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Jewish Journal

The Annual Rabbi Sermon Seminar

July 30, 1998 | 8:00 pm

It sounds almost like the start of a joke, a crafty scenario waiting for a punch line: a roomful of rabbis, forced to sit for hours, listening to each other's High Holiday sermons.

But for the 100 or so clergy members gathered at the lush hilltop campus of Stephen S. Wise Temple last week, this event was, if not somber, certainly to be taken seriously.

For many, the annual sermon seminar, sponsored by the Board of Rabbis of Southern California, is the kickoff to the busiest season of the year. After lazy summer months of vacations and light schedules, it's time for rabbis to get pumped, to motivate themselves so that they can begin to inspire the thousands who will show up at their doors come Rosh Hashanah.

"Many rabbis have two or four or a half dozen High Holiday talks to write," said Rabbi Lawrence Goldmark, president of the Board of Rabbis. "There is a lot of pressure and stress, and this is a kind of support group."

Every year, the sermon seminar is one of the largest events held by the Board of Rabbis, attracting everyone from rabbinic students to rabbis emeritus. They come from as far as San Bernardino, Anaheim and Bakersfield.

Perhaps it's because the speakers are so good. With themes as far-flung as the pure power of the shofar, the necessity of tears, Clinton's lies and Ishmael's injustice, time passes quickly. This is no doubt helped along by Rabbi Steven Carr Reuben, the event's chairman. His jokes and anecdotes fly from the podium, some of them falling flat, some of them taking off as rabbis jot down the one-liners for their own sermons.

In fact, it seems to be such stories and jokes that get picked up most often. Goldmark admits that, beyond themes or entire sermons, he scans through the pile of printed sermons (placed before each participant) and listens for parables that illustrate a point he will make in his sermon. Often, one well-crafted phrase will spark a whole sermon on an entirely different subject.

Some valuable tips are offered, too: Make sermons shorter, create visual images, don't read verbatim from a typewritten speech. Teach Torah, talk politics, avoid politics. Don't bore the congregants.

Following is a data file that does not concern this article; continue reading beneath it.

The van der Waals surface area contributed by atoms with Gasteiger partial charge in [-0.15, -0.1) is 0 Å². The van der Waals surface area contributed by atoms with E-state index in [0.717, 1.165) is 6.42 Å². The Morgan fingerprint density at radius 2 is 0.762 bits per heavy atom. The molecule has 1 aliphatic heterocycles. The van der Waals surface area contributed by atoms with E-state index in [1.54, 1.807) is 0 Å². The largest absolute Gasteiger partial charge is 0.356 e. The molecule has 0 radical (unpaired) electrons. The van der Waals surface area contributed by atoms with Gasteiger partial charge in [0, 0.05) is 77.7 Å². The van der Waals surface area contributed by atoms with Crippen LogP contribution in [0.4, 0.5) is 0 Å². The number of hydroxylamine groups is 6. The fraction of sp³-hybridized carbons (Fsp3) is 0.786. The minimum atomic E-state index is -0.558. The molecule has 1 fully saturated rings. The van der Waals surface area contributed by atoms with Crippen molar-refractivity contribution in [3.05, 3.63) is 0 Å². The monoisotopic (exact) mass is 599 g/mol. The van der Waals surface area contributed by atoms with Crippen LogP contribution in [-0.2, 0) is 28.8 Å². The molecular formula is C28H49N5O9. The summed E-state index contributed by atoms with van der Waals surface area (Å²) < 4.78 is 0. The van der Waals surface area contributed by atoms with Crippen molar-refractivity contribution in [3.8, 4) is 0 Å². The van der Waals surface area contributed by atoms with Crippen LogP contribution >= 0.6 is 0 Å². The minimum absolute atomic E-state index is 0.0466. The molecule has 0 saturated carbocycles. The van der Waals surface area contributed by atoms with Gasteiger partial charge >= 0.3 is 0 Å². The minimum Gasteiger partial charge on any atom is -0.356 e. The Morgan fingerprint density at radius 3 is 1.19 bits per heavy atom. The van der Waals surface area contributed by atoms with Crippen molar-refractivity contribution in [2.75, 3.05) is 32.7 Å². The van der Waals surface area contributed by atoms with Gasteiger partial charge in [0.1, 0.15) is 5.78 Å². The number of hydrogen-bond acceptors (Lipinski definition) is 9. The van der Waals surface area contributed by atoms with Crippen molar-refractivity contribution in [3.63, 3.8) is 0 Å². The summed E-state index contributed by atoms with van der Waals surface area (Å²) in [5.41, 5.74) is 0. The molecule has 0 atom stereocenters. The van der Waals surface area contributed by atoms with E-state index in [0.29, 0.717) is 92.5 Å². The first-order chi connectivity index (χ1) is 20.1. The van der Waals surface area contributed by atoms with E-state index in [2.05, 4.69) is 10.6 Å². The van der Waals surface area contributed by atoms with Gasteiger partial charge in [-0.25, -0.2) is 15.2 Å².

Says Rabbi Jack Riemer from Florida, who often speaks at this event: Never start with text; always start with the world.

Bring it back to the basics, says Temple Aliyah's Rabbi Stewart Vogel. Don't grapple with chaos in the universe when subjects as mundane as gossip, honoring your parents or doing the right thing hit closer to home, he says.

The wide-ranging sermon topics and ideas reflect a wisdom that is palpable. Moses, Malamud, Hagar, Diana, Deepak Chopra and the Ba'al Shem Tov. Atonement, addiction, memory and spirituality. Baba Batra, America Online, The Wall Street Journal, "Cats in the Cradle."

For most rabbis here, however, it seems to be the sense of camaraderie that keeps them coming back. Many of these rabbis haven't seen each other all year, haven't had a chance to act as the community within a community they inherently are. Breaks find them milling about, renewing acquaintances -- like old friends who know that, though they rarely speak to one another, there is a bond that sustains them.

"Rabbis never get to be rabbied to," says Rabbi Bradley Shavit Artson, the new executive director of the Board of Rabbis. "It gives us the opportunity to hear pearls of the spirit, of wisdom and then it percolates and gets us in the mood for the holidays."

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